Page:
Crickets and grasshoppers are outdoor cannabis pests that can be identified by the sounds they make and their noticeable feeding marks on the plant leaves. Surveying fields for presence of grasshoppers and crickets helps inform pest management strategies. Sweep net sampling, bait trips, and other methods that allow for determination of insect density should be used.


Pest controls, can attack the cannabis pest directly and kill them. Additionally, treatments with neem oil, insecticidal soaps, and Bacillus thuringiensis-based products are also suggested when dealing with grasshopper and cricket invasion on cannabis plants. Bacillus thuringiensis (Bt) is a bacterium that kills caterpillars, grasshoppers, and other chewing insects. Apply Bt to soil or base of newly planted cannabis early in the season to control larval populations. Border treatments around the field with more aggressive chemicals may be sufficient to control hopper populations. Tilling soil in the spring may destroy egg pods by mechanical damage and exposure to parasites, weather, or predators.

Gophers and moles

If growing cannabis in North America, these toothy rodents can be an exhausting underground menace. They feed mainly on the crowns and roots of plants, and populations can increase rapidly in a good year. Gopher and mole holes can damage irrigation lines and create uneven water distribution.


Rodents are the nightmare of every outdoor horticulture farmer because they are hard to identify unless they are spotted in action or their traces and earth holes are noticed. Look for soil mounds over tunnel openings or raised soil around the field. Look for stressed plants as some activity is not visible aboveground.


To deal with gophers and moles, try spraying castor oil and garlic water mixture over the garden soil, which should make the pests migrate. Alternative organic pest control solutions are using hardware cloth, setting pinch traps, or even simply getting a cat. Controlling cover crops with landscape fabric reduces food sources. Flood irrigation and deep tilling while fields are fallow will destroy burrow systems and slow reproductive rates. Limit use of anticoagulant baits as these can harm predators such as birds, snakes, and mammals. Burrow fumigants are another option in late winter or early spring after the cannabis crop has been harvested.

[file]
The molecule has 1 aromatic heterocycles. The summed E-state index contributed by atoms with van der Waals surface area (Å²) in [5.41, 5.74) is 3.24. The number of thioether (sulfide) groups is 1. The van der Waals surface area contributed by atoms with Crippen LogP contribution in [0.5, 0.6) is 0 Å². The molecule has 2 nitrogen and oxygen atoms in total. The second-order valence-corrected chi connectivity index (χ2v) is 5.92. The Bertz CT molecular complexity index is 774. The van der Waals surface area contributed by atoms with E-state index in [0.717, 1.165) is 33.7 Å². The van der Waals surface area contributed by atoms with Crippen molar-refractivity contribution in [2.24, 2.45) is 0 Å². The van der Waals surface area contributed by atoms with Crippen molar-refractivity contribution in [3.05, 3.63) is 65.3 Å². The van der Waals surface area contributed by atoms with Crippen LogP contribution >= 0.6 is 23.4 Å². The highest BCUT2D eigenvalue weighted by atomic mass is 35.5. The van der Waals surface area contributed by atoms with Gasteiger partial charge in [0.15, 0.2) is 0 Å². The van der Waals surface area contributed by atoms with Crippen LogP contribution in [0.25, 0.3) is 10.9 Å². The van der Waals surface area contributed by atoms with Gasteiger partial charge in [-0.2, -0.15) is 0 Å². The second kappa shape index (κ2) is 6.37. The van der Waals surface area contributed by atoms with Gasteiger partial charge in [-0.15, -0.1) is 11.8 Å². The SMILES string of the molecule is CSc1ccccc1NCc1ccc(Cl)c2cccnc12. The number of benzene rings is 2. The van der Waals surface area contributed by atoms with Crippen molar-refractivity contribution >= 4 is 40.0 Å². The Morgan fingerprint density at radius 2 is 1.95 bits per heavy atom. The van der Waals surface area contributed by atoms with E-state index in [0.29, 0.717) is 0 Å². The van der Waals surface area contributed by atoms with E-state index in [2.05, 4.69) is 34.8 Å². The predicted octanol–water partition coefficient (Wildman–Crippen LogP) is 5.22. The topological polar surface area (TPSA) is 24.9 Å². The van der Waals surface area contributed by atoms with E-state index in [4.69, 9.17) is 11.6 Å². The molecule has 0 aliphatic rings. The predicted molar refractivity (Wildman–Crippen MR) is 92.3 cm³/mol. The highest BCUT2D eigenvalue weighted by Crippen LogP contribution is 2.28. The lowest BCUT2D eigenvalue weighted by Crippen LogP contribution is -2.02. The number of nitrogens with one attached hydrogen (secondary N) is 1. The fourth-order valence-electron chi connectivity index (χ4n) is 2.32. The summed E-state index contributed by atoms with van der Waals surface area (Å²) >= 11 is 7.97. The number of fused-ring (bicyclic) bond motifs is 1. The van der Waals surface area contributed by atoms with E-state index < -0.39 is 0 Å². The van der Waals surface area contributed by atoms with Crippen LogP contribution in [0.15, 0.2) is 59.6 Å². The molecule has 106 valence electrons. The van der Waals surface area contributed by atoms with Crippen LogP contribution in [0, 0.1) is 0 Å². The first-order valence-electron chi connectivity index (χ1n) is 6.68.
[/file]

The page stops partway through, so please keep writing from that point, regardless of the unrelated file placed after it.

Leaf miner

Just like the name implies leaf miners feed on plant sap and lay eggs within leaf tissues. Larvae hatch within the leaves, feeding between the upper and lower leaf surfaces, creating distinctive winding tunnels or mines. 


After inflicting their initial damage on the plants, the leaf miner larvae eat the tissue and leaves, leaving long white traces on the cannabis leaves. Those lines are the warning sign you need to look for in order to identify the unwelcome pest in time. Heavy leaf miner infestations can cause leaf drop, stunted growth, and yield reduction.


Luckily, the adult leaf miners can be stopped from laying more eggs. A savvy grower should place adhesive strips near the crops. But to deal with the larvae, one can treat the plant with insecticides such as azadirachtin, neem, or horticultural oils. Parasitoid wasps and generalist predators like lacewing larvae will feed on leaf miners.

Spider mites


Spider mites damage the cannabis plant by sucking the sap from its leaves, killing the crop in a tight timeframe. Mite populations can quickly become unmanageable and resistant to pesticide applications.